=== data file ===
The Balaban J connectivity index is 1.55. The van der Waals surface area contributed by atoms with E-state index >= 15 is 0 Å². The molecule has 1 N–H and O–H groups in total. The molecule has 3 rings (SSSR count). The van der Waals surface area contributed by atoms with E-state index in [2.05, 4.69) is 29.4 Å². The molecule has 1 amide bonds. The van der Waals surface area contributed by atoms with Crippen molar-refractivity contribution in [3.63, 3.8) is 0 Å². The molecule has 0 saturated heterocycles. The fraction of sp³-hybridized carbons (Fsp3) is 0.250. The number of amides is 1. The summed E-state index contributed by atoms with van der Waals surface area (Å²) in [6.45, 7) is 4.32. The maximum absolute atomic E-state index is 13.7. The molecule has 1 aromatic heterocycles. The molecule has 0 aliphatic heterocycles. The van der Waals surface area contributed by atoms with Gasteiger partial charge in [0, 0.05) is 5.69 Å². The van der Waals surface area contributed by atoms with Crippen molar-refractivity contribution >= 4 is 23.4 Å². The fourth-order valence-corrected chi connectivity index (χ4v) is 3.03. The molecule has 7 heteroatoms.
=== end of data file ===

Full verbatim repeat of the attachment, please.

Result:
The Balaban J connectivity index is 1.55. The van der Waals surface area contributed by atoms with E-state index >= 15 is 0 Å². The molecule has 1 N–H and O–H groups in total. The molecule has 3 rings (SSSR count). The van der Waals surface area contributed by atoms with E-state index in [2.05, 4.69) is 29.4 Å². The molecule has 1 amide bonds. The van der Waals surface area contributed by atoms with Crippen molar-refractivity contribution in [3.63, 3.8) is 0 Å². The molecule has 0 saturated heterocycles. The fraction of sp³-hybridized carbons (Fsp3) is 0.250. The number of amides is 1. The summed E-state index contributed by atoms with van der Waals surface area (Å²) in [6.45, 7) is 4.32. The maximum absolute atomic E-state index is 13.7. The molecule has 1 aromatic heterocycles. The molecule has 0 aliphatic heterocycles. The van der Waals surface area contributed by atoms with Gasteiger partial charge in [0, 0.05) is 5.69 Å². The van der Waals surface area contributed by atoms with Crippen molar-refractivity contribution >= 4 is 23.4 Å². The fourth-order valence-corrected chi connectivity index (χ4v) is 3.03. The molecule has 7 heteroatoms.